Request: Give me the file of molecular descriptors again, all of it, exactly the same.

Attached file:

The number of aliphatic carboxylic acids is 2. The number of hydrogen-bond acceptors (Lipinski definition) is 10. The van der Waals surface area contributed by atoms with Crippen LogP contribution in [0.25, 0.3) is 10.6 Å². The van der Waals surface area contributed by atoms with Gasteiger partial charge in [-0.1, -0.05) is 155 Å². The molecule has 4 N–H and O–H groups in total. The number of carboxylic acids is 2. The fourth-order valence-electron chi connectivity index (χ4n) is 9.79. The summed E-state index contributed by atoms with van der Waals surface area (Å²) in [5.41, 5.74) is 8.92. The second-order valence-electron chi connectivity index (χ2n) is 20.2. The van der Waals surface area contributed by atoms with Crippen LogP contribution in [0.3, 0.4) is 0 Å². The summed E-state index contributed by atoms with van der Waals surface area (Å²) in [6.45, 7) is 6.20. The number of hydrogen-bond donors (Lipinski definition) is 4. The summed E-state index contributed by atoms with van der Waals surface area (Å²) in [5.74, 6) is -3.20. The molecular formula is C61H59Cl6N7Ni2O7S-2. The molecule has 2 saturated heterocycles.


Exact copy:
The number of aliphatic carboxylic acids is 2. The number of hydrogen-bond acceptors (Lipinski definition) is 10. The van der Waals surface area contributed by atoms with Crippen LogP contribution in [0.25, 0.3) is 10.6 Å². The van der Waals surface area contributed by atoms with Gasteiger partial charge in [-0.1, -0.05) is 155 Å². The molecule has 4 N–H and O–H groups in total. The number of carboxylic acids is 2. The fourth-order valence-electron chi connectivity index (χ4n) is 9.79. The summed E-state index contributed by atoms with van der Waals surface area (Å²) in [5.41, 5.74) is 8.92. The second-order valence-electron chi connectivity index (χ2n) is 20.2. The van der Waals surface area contributed by atoms with Crippen LogP contribution in [0.3, 0.4) is 0 Å². The summed E-state index contributed by atoms with van der Waals surface area (Å²) in [6.45, 7) is 6.20. The number of hydrogen-bond donors (Lipinski definition) is 4. The summed E-state index contributed by atoms with van der Waals surface area (Å²) in [5.74, 6) is -3.20. The molecular formula is C61H59Cl6N7Ni2O7S-2. The molecule has 2 saturated heterocycles.